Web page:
Craven County braces for Hurricane Florence

Greg Lawrence
September 18, 2018

Hurricane Florence's top sustained wind speeds dropped from a high of 140 miles per hour (225 kilometres per hour) to 110 mph (175 kph) as its outer rain bands approached the North Carolina coast early Thursday, reducing the storm from Category 4 to Category 2.

Florence was about 235 miles east southeast of Wilmington, N.C., and about 280 miles east southeast of Myrtle Beach, S.C., moving northwest at 17 mph, as of 5 a.m. EDT Thursday, according to the NHC.

The center of Florence is expected to approach the coasts of North and SC later on Thursday, the U.S. National Hurricane Center (NHC) said.

The Miami-based center said in an update at 11 p.m. that the storm's eye was about 50 miles south of Morehead, City, North Carolina.

This same zone will be hammered by winds gusting up to hurricane force for almost a day while tropical-storm conditions could linger twice that long.

A storm front is seen on the beach in North Topsail Beach, North Carolina, prior to Hurricane Florence moving toward the United States east coast.

Steve Goldstein of the National Oceanic and Atmospheric Administration said Florence's forward motion had slowed overnight and it was not expected to make landfall in the Carolinas until "sometime Friday afternoon, Friday evening or Saturday morning".

Florence is expected to produce heavy and excessive rainfall, the NHC said, with 20 to 30 inches, isolated 40 inches, in coastal North Carolina into far northeastern SC.

The result could be catastrophic inland flooding that could swamp homes, businesses, fields and industrial sites.

More than 1 million people had been ordered to evacuate the coasts of the Carolinas and Virginia and thousands have moved to emergency shelters. It is now heading towards the US East Coast that it is predicted to hit on Friday.

Weather Underground meteorology director Jeff Masters said Florence eventually could strike as a Category 1 with winds less than 100 miles per hour, but that's still enough to cause at least $1 billion in damage.

UPDATED THU 5 A.M. Map shows probable path of Hurricane Florence.; 1c x 2 1/2 inches 46.5 mm x 63
UPDATED THU 5 A.M. Map shows probable path of Hurricane Florence.; 1c x 2 1/2 inches 46.5 mm x 63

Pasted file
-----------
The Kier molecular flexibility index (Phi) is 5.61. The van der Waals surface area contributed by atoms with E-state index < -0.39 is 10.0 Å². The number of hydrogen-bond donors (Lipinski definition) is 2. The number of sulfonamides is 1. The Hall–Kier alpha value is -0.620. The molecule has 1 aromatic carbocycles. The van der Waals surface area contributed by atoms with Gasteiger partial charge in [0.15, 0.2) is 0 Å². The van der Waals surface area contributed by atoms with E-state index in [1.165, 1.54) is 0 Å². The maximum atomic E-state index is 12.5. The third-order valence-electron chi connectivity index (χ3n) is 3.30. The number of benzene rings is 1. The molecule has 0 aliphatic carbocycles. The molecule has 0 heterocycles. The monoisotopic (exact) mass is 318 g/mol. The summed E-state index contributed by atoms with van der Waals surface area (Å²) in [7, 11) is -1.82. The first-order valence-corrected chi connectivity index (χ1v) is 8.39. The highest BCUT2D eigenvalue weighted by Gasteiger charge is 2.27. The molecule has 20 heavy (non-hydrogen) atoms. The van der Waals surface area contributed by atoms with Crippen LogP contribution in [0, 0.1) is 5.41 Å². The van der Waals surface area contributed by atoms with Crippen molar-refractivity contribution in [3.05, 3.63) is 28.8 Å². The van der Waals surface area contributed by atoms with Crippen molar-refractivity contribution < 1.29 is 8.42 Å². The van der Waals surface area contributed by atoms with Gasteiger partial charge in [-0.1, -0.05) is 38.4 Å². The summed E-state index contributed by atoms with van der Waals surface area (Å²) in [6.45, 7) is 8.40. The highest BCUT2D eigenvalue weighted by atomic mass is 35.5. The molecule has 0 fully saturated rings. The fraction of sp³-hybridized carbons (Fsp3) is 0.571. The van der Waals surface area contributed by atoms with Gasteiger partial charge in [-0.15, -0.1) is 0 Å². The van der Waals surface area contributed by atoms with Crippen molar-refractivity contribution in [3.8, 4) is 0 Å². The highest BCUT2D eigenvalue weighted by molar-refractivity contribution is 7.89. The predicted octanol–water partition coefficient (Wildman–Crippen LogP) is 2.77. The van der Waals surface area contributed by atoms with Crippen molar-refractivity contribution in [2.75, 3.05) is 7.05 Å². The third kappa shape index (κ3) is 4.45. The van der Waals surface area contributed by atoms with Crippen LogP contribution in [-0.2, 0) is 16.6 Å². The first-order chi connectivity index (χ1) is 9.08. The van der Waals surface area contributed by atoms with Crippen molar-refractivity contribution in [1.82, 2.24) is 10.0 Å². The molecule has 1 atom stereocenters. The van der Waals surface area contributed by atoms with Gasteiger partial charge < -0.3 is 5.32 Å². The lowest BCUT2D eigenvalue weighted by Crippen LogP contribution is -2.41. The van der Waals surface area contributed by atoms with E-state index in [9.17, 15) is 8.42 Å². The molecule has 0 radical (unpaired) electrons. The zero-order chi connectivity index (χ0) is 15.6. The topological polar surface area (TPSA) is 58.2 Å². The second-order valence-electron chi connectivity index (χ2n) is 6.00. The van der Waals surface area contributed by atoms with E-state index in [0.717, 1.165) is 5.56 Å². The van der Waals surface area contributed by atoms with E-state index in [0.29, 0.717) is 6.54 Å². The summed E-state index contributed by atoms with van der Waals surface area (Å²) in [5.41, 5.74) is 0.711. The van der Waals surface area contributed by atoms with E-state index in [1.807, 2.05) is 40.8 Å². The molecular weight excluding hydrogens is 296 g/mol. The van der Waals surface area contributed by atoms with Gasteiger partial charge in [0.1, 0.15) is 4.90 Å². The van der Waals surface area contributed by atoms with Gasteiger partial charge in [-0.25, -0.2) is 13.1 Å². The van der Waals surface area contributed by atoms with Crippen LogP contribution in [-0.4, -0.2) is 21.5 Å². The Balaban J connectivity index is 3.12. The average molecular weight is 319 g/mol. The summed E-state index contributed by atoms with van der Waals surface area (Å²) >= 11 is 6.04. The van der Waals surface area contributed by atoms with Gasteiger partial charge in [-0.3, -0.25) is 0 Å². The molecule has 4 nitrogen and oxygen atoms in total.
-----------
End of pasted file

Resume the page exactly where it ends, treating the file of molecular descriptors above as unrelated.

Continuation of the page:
In North Carolina, Florence is expected to dump up to 40 inches of rain and storm surge will be high.

FEMA and the National Weather Service also urged residents along the coast to evacuate. "Don't play games with it".

Masters said there's a tug-of-war between two clear-skies high-pressure systems - one off the coast and one over MI.

Schools and businesses closed as far south as Georgia, airlines canceled about 1,200 flights and counting, and coastal towns in the Carolinas were largely emptied out. The two hardware chains said they sent in a total of around 1100 trucks. Florence is still a very large hurricane.

Duke Energy, a power company in the Carolinas, estimated that one million to three million customers could lose electricity because of the storm and that it could take weeks to restore.

"We just thought we'd go out while we still can", said Amy Baxter, on a walk near the city's waterfront with her husband, two sons and dog.

Models agree that excessive amounts of rain will fall in southeastern North Carolina.

The American government is ready to deal with the aftermath of the hurricane but people should get out of the way, Trump said.

Hurricane Florence is preparing to bear down on the Carolinas, with the storm's path posed to move up the U.S. Southeast.

With their entire neighbourhood evacuated in Wilmington, North Carolina, David and Janelle Garrigus planned to ride out Florence at their daughter's one-bedroom apartment in Charlotte.

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